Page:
They quickly leave the town behind in favor of a scenic picnic spot that Ray recommends. Ray refuses the Doctor’s invitation to join them, claiming she has far too much work at the garage to take off for impromptu lunches, although he thinks Ace’s sullen attitude might have had a bit to do with it as well. She’d rolled her eyes behind Ray’s back when the latter insisted they stay in the area long enough to have dinner with her that night.
“She some sort of old girlfriend or something, Professor?” asks Ace, without even an attempt at subtlety.
The Doctor laughs. “No, Ace, she is not some sort of old girlfriend.”
“You ever travel with her?”
“No. She’s just someone I met once upon a time, and we got on rather well, that’s all.”
“So you wanted to take her along?”
“I never asked her,” he says firmly, putting an end to her interrogation.
The two of them spend the afternoon exploring the backroads of the Welsh countryside, enjoying one another’s company and the bright afternoon sunshine, and Ray’s name is never mentioned for the rest of the day. In the end, old Llewellyn’s tea flask gets left behind as well.
Part Two: Shadow
Ace refuses to wear a dress, no matter how nice the restaurant in the next town is supposed to be. Ray’s indifference to the matter gets taken as the first point in her favor. By the time the party has driven five miles, Ace is hanging over the front seat of Ray’s car, asking her questions about the motor trade with no trace of hostility. Halfway through dinner they’re firm friends, even sharing good-natured insults about the Doctor, much to his chagrin.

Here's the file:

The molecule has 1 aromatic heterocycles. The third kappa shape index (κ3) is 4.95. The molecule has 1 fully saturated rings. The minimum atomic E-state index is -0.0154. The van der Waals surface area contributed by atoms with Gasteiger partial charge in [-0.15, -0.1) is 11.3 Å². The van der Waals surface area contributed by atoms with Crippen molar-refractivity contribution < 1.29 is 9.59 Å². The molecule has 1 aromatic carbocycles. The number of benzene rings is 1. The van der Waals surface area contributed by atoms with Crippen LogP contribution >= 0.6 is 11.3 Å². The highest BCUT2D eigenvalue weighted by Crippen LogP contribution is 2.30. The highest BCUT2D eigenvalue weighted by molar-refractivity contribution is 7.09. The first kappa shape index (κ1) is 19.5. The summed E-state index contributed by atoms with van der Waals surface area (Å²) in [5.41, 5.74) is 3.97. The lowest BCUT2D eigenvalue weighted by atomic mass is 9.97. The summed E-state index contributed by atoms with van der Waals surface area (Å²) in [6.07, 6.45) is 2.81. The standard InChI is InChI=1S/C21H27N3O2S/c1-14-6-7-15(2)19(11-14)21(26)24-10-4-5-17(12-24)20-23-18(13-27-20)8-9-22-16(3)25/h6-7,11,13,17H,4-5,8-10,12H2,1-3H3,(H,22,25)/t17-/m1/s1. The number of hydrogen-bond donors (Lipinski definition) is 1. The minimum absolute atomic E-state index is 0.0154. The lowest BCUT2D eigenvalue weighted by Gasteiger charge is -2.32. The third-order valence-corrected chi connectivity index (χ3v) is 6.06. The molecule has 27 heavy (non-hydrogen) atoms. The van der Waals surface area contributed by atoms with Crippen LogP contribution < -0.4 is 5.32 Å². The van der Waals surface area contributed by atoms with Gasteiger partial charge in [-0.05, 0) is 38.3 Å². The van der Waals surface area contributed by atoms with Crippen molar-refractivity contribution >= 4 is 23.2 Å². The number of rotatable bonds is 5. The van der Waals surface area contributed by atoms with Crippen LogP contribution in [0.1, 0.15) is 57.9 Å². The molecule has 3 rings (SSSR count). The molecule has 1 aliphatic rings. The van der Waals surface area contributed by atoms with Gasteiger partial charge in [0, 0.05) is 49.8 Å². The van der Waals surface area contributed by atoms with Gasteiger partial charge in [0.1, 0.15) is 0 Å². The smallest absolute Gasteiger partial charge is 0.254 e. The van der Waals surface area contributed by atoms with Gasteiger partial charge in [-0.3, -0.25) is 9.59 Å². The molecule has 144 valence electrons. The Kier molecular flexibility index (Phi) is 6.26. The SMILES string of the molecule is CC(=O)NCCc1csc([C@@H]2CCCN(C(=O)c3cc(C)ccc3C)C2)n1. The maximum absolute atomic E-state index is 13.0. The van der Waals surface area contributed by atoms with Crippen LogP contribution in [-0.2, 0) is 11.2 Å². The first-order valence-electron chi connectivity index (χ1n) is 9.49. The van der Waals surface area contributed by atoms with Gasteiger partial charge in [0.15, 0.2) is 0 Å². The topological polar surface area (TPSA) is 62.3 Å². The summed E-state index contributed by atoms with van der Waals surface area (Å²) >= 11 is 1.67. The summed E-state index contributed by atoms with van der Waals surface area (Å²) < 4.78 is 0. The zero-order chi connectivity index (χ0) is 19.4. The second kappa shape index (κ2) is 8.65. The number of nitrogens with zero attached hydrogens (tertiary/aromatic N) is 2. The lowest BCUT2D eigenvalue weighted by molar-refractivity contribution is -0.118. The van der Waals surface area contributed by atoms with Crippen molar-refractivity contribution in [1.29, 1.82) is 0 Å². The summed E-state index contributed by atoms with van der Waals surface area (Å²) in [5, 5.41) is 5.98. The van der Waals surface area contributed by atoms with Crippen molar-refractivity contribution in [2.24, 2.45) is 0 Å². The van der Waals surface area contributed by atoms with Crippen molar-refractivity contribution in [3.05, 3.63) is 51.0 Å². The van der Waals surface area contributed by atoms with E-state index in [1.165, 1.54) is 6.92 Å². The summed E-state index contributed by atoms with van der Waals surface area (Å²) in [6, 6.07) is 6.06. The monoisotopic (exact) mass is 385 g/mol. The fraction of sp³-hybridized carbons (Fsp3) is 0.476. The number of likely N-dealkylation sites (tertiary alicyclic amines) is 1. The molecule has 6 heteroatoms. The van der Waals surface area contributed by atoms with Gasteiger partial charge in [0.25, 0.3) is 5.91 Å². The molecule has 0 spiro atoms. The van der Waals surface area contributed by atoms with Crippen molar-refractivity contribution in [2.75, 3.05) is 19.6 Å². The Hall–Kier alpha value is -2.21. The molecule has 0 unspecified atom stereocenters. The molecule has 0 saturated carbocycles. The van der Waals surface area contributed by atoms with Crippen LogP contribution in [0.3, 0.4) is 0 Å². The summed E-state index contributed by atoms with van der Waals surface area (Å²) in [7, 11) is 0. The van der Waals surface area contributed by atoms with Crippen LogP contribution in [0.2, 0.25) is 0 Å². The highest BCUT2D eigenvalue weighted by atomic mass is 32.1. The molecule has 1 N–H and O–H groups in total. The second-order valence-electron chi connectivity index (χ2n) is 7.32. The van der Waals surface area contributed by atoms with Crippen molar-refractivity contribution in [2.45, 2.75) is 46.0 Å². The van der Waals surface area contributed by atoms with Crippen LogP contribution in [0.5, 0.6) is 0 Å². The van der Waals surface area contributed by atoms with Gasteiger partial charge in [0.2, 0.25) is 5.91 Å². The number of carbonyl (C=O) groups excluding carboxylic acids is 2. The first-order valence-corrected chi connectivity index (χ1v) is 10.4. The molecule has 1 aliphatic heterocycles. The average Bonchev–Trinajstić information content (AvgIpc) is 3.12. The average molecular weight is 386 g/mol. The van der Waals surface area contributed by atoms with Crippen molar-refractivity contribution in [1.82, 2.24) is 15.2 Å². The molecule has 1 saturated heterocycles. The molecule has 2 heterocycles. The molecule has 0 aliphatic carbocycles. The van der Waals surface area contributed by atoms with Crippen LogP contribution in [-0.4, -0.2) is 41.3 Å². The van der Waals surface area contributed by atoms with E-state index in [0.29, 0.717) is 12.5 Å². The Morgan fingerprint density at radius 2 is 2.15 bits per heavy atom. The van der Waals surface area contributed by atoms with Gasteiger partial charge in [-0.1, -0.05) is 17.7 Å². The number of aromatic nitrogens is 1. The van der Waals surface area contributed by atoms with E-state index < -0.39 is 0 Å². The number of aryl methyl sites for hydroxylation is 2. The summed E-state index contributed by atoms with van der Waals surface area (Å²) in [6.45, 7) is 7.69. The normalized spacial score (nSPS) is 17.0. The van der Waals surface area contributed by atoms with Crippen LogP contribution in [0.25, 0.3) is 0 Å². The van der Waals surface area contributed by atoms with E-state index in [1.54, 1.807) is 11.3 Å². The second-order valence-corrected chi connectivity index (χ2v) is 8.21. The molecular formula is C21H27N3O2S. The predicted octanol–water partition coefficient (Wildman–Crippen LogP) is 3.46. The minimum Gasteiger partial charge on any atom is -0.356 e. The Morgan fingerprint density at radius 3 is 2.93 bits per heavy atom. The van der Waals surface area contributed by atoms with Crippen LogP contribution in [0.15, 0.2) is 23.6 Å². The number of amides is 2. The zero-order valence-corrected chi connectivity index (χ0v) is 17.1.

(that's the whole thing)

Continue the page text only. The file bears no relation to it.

He dances with both of them, but Ace is the one who actually manages to coerce him onto the dance floor. For a child of the eighties, she proves very adept at learning the dances of the sixties. He has fun with her, but realizes she looks like an energetic teenager dancing with her middle-aged father. In a manner of speaking, that’s exactly what she is. It’s almost a relief when some gawky youth takes a fancy to her and she leaves to dance with him. The fact that he’s not her sort at all tells the Doctor volumes. The next dance is a slower one, a proper dance, and he holds Ray at arm’s length and guides her around the floor. It lacks the awkwardness of their very first dance together seven years ago because it lacks the emotional undercurrent of bitter disappointment and jealousy.
Some other undercurrent is still there, though. Something they’d both noticed the first night they’d danced together at the Shangri-La holiday camp. Halfway through the song, she moves closer to him, as if by accident, and he doesn’t discourage her.